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Genome Engineering

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Genome Engineering. Goal: Manipulate pieces of DNA to build recombinant ... Zebrafish -REMI -Transposase systems working and gaining popularity. Mouse ... – PowerPoint PPT presentation

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Title: Genome Engineering


1
Genome Engineering
2
Molecular Biology Revolution
Goal Manipulate pieces of DNA to build
recombinant constructs with a defined composition
and sequence
Approach Steal enzymes, vectors and other
tricks from simpler systems Tools Enzymes
restriction enzymes, DNA ligases, RNA and DNA
polymerases, etc. Vectors Plasmids,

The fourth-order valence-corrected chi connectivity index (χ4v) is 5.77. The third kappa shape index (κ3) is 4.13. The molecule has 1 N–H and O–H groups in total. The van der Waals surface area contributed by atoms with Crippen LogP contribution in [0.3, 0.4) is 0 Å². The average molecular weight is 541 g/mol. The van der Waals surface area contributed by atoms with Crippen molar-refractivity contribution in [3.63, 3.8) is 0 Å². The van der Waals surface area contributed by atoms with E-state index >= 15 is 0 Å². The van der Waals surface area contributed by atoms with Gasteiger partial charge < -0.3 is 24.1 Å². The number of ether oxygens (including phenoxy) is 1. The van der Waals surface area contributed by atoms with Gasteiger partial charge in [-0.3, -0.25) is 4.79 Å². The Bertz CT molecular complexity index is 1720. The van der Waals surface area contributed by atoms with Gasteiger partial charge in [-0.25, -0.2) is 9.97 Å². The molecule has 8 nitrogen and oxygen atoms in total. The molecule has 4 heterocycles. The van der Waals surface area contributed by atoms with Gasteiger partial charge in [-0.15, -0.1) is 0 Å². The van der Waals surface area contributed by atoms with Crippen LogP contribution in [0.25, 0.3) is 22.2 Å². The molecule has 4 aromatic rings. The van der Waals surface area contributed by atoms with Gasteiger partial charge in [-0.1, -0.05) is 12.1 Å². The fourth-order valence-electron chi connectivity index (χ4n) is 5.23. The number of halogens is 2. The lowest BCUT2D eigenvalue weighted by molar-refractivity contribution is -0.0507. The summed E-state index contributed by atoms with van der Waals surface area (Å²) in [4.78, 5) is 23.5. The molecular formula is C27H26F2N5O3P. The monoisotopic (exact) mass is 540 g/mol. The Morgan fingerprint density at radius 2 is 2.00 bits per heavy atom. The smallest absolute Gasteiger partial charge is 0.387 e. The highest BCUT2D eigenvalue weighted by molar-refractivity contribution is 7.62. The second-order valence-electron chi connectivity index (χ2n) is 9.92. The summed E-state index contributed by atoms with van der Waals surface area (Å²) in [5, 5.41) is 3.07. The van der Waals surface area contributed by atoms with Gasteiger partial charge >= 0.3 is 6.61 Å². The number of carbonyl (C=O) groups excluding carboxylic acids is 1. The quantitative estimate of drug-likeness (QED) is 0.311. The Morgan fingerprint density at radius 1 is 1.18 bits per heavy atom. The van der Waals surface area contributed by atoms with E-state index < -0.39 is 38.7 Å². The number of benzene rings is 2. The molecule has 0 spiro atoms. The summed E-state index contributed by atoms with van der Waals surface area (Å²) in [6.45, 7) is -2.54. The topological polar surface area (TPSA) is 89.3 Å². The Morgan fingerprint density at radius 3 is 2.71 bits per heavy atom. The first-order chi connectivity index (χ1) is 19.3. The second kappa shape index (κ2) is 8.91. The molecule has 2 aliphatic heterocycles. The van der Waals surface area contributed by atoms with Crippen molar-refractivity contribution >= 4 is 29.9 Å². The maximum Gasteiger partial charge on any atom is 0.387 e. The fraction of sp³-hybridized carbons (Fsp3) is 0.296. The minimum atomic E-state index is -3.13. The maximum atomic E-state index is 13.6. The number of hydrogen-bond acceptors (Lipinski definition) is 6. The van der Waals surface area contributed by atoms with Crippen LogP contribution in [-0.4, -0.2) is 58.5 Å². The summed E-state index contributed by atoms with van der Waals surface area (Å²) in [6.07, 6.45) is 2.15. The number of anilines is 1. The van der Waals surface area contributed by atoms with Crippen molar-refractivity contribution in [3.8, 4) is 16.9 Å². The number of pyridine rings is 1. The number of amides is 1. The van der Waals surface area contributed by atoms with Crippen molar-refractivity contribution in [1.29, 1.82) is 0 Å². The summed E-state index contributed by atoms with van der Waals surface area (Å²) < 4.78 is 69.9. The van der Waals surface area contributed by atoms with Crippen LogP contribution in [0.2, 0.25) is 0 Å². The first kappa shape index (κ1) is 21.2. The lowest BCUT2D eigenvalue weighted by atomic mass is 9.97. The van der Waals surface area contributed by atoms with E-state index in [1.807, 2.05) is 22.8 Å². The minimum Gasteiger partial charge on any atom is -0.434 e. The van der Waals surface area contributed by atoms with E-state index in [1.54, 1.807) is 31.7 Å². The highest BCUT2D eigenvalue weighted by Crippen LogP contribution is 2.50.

bacteriophage (lambda, P1), BACs, YACs Hosts
bacteriophage and bacteria (sometimes yeast)
In order to create -Recombinant plasmids for
cloning and study of foreign DNA, protein
expression, site-directed mutagenesis, etc. etc.
etc. -cDNA and genomic libraries -whole genome
chips etc., etc., etc.
3
Genome Engineering Revolution
Goals Manipulate the genome of higher
organisms, including humans, to facilitate more
sophisticated genetics and therapies.
Approach Use Molecular Biology to build DNA of
interest and use new tricks for introducing and
manipulating foreign DNA in the
genome. Requirements Genetic system Ways to get
DNA -into cells -into genome -into
germline Tools Enzymes integrase/recombinase,
transposase Vectors transposons, viruses
In order to -Mutate genes of interest (globally
or just in some cells) -Identify new genes -Study
regulatory DNA and gene expression -Ectopically
express foreign or modified genes
4
Getting DNA Into a Cell (That Can Form a Germ
Cell)
1) Injection -inject into syncytial gonad in C.
elegans -inject into the syncytial embryo in
Drosophila -inject into the nucleus of mouse
oocyte
2) Infection Use viruses to infect cells or
embryos -can be used for transient gene
delivery -can go germline if use ES cells or
infect right cells of embryo -used for